The BIOS handles the startup process and overall management of the PC. In this video, you’ll learn about the BIOS startup process, the difference between a legacy BIOS and a UEFI BIOS, and much more.
The BIOS of your computer is the Basic Input Output System. It’s the firmware or the software that’s used to get your computer running. Sometimes you’ll hear this referred to as the system BIOS or the ROM BIOS. The term ROM BIOS refers back to the days when this software was stored on Read Only Memory chips that were on the motherboard.
Our modern computers store this BIOS software in flash memory, so we’re able to upgrade the BIOS by using an application rather than removing chips and replacing chips on the motherboard. When you first turn your computer on, the BIOS initializes the memory and performs a check of your system. This check is called a Power On Self-test or a POST.
The POST process will look for a CPU, for memory, will check to see that you have a display connected and a keyboard. And if all of the hardware passes these diagnostics, it then begins to look for a boot loader on a storage device to load the operating system. If you look closely at your motherboard, you’ll probably be able to find the flash memory that holds that BIOS software.
In this particular motherboard, there is a main BIOS and then there’s a backup BIOS. This allows you to easily perform upgrades to the BIOS and then be able to switch back and forth between different BIOS versions. There are two different types of BIOS that you might find on a computer.
The first is what we call a legacy BIOS. This is the BIOS that’s been around for well over 25 years. Older operating systems would communicate through this BIOS to gain access to the hardware of the computer. This legacy BIOS was designed for an older type of hardware.
So access to USB interfaces, network interfaces, or some of our modern storage devices wasn’t possible through a legacy BIOS. A much more common BIOS these days is the UEFI BIOS. This stands for Unified Extensible Firmware Interface, and it’s based on a BIOS type that Intel created called the EFI BIOS. This standard was created so that all of the motherboard manufacturers could use a standard type of BIOS across every single manufacturer.
These UEFI BIOS is designed to completely replace the legacy BIOS and it provides support for all of our modern hardware. You might also find a more graphical front end, which makes it a little bit easier to use. But there are options to also use a text-based front end as well. The UEFI BIOS brings with it a number of advantages.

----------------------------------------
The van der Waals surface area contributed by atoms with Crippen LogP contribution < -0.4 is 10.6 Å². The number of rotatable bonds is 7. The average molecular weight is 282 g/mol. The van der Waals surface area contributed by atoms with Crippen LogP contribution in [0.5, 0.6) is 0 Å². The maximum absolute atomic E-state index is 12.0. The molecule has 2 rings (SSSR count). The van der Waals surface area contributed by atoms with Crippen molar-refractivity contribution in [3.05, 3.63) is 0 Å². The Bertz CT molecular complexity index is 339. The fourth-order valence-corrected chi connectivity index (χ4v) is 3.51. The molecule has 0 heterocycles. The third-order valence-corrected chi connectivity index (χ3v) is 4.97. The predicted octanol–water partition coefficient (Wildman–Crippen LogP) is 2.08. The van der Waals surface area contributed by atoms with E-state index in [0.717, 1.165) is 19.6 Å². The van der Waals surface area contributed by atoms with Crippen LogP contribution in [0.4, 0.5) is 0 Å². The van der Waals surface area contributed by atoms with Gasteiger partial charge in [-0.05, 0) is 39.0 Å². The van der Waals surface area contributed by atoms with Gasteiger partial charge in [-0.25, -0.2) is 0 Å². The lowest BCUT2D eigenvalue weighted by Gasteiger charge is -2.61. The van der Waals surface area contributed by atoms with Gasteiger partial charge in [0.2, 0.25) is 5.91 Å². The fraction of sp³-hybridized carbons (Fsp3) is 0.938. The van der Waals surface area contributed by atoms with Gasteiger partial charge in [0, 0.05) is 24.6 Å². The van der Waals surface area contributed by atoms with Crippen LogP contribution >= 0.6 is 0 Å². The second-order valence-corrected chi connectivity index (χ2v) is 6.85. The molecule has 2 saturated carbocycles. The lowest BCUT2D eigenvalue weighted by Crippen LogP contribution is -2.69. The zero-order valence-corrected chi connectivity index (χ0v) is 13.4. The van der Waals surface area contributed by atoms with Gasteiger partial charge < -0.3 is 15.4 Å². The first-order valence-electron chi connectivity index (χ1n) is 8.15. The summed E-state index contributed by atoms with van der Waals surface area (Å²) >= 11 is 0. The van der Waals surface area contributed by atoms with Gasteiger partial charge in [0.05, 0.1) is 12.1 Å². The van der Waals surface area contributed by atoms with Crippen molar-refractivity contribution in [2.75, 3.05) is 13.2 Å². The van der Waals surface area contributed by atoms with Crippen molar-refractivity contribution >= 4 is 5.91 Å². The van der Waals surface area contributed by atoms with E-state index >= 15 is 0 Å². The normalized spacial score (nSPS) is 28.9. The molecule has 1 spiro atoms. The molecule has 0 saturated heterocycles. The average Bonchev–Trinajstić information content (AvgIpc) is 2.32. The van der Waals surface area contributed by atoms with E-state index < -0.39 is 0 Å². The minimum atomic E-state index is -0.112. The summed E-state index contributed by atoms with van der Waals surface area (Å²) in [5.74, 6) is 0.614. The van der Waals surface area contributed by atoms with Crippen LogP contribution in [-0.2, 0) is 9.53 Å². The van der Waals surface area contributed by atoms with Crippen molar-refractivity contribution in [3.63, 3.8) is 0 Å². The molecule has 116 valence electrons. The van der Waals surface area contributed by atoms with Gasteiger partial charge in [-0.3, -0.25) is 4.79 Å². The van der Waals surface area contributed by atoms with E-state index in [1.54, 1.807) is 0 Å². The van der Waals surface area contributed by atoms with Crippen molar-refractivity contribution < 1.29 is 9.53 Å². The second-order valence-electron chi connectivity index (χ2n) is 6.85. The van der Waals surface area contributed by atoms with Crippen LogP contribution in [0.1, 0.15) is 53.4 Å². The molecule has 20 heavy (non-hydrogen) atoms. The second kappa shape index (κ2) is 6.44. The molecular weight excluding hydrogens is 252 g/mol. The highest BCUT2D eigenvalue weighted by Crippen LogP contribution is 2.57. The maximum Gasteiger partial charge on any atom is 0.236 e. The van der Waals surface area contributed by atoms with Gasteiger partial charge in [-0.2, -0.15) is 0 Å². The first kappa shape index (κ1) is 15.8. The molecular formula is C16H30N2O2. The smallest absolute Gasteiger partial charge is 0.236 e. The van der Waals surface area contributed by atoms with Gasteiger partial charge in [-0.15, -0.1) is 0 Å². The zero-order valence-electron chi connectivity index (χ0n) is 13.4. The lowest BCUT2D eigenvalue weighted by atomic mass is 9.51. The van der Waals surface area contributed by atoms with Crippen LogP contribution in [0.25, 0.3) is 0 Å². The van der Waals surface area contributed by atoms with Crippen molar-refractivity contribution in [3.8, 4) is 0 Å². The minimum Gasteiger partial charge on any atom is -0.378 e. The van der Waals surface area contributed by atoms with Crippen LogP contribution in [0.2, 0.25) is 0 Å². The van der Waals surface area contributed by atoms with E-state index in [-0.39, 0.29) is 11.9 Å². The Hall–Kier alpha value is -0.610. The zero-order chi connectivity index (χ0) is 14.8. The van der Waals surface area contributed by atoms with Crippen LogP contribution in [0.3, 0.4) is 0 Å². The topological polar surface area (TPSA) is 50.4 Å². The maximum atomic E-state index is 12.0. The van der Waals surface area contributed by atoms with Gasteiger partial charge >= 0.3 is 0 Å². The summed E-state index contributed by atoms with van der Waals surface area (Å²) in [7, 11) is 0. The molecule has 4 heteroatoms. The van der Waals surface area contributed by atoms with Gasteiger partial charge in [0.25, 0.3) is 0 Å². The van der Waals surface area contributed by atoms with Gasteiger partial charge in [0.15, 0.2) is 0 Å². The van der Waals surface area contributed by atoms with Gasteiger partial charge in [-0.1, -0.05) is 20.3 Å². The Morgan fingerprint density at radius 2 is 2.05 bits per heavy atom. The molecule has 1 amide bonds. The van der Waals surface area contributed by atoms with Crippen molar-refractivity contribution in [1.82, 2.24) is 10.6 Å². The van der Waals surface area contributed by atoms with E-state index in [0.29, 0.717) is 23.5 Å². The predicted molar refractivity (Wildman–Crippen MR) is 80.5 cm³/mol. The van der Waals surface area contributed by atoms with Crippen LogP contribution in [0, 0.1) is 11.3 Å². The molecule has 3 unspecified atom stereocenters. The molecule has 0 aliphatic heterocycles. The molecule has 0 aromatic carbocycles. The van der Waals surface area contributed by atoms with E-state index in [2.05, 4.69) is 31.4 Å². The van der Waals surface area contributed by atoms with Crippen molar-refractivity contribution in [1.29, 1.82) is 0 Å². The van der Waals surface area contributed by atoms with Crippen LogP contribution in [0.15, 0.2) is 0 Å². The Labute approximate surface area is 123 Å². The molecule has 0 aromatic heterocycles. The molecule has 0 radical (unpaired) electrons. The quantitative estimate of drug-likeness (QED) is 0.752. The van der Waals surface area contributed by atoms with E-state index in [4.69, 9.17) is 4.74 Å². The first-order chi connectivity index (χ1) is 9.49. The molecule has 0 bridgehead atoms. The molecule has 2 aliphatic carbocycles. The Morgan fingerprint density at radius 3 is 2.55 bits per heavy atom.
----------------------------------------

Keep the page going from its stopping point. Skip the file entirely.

One is that it’s able to boot from very large drives that are over 2.2 terabytes in size that have been formatted with the GUID partition table. That’s the globally unique identifier. You may sometimes see this referred to as GPT disks. UEFI BIOS can also boot from File Allocation Table or FAT formatted drives, and it does support removable media as well so you can boot from a USB flash drive.
From a troubleshooting perspective, one of the advantages of UEFI BIOS is that we have a pre-boot environment. You can think of this as a mini operating system that has its own drivers, its own shell. We can run applications.
This allows us to browse the internet, backup drives that are on the system, be able to access the network all without booting a full-blown operating system. We can do this all from the UEFI BIOS. When you make changes to the BIOS configuration, you need somewhere on your system to store those changes. Those changes are stored in non-volatile BIOS memory. This memory is usually flash memory that’s on the motherboard that stores all of our BIOS configuration settings.
Before we had flash memory to store these BIOS configuration settings, we stored everything on Complementary Metal Oxide Semiconductors or CMOS. The CMOS allowed us to write and then change the information on the CMOS, and then there was a battery on the motherboard that made sure that that information was constantly refreshed so we didn’t lose our configurations. These days, of course, we have flash memory and our BIOS configurations are stored on flash, which means we don’t have to have a battery or constantly provide power to maintain those configurations.
Even though we’re using this flash memory these days instead of CMOS, you’ll still hear people refer to that configuration setting area as the CMOS or the CMOS settings. When we refer to the CMOS today, we’re really referring to the data that we’re storing into flash memory that contains the BIOS configuration settings. If you look closely at the motherboard of your computer, you’ll probably see there is a battery on the motherboard. On this particular motherboard, it’s right next to the CPU.
Since we’re not using CMOS to store a BIOS configuration settings, this battery is most commonly used to maintain the data and the time on this computer. These batteries can last for years. But if the battery does lose its charge, you’ll find that your computer is not able to maintain the date and time if you happen to remove the power from your computer.
Since the battery on our older CMOS systems was designed to maintain the BIOS configurations if you simply remove the battery, then you’re also clearing out all of the BIOS configurations including any passwords that might have been used for supervisor access. On these newer motherboards, there’s usually a jumper that you’ll connect, power on the system, and that jumper would tell the flash memory to clear out all of your BIOS configurations.